When Thomas went to France as an ambassador he brought with him his daughter and his slave Sally. According to Sally’s son Madison during an interview for the Ohio newspaper in 1873, Sally was the maidservant for Jefferson’s daughter Polly. In 1789 Sally was just 16 when she became pregnant with her first son. By French law Sally had the choice to stay in France as a free woman, instead she chose to go back to the states with Jefferson. Sally agreed to go back with Jefferson under certain conditions. She was to be granted “extraordinary privileges”, and that her children be emancipated the day they reach the age of 21. Madison goes on to say that Sally had three more sons and one daughter to no other man but Thomas Jefferson.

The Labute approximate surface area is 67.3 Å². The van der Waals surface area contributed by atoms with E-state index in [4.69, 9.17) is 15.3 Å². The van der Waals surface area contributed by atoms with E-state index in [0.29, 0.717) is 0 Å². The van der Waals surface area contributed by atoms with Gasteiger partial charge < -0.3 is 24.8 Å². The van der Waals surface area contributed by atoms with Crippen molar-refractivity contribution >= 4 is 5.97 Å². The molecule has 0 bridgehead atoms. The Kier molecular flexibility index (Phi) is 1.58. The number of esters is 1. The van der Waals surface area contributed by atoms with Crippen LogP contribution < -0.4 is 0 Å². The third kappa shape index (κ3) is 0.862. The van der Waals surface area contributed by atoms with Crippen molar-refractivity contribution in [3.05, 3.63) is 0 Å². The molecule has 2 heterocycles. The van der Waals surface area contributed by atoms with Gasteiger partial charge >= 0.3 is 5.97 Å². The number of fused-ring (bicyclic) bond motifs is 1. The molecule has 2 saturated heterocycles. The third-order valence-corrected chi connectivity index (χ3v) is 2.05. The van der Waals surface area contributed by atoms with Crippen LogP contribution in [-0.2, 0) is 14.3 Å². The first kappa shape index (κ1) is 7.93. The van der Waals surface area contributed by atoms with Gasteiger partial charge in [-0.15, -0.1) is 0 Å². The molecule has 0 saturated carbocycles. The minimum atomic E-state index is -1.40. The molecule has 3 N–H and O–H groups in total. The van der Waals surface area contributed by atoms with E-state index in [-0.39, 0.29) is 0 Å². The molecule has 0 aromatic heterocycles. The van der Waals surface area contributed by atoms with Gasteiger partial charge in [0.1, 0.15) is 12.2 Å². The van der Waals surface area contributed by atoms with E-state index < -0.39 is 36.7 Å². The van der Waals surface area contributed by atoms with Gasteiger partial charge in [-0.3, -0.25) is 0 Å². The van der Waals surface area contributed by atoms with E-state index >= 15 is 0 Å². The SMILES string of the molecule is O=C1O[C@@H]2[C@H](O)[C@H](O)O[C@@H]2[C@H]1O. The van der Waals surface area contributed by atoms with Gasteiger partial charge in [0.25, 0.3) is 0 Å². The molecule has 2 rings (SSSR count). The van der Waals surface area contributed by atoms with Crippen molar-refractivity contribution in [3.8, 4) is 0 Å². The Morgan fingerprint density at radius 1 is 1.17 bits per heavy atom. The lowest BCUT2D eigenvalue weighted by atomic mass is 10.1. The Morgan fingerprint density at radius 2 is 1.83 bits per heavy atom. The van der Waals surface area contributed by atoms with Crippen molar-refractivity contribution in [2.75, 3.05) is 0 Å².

Jefferson was very devoted and hard working when it came down to politics. Jefferson sailed home to Monticello from France October 1789. President George Washington requested that Thomas Jefferson take the position as the first secretary state. Intrigued by the idea of separating governmental power into three branches Jefferson quickly obliged. With the constitutions lack of protection for individual rights and the concern of the governments overall power made Jefferson apprehensive about America’s government.

Disagreements between treasurer Hamilton and Thomas Jefferson about the National Bank led to the having the Federalists led by Hamilton and the Democratic-Republicans led by Jefferson. Jefferson left office in 1796, because ne believed that President Washington favored Hamilton’s policies better.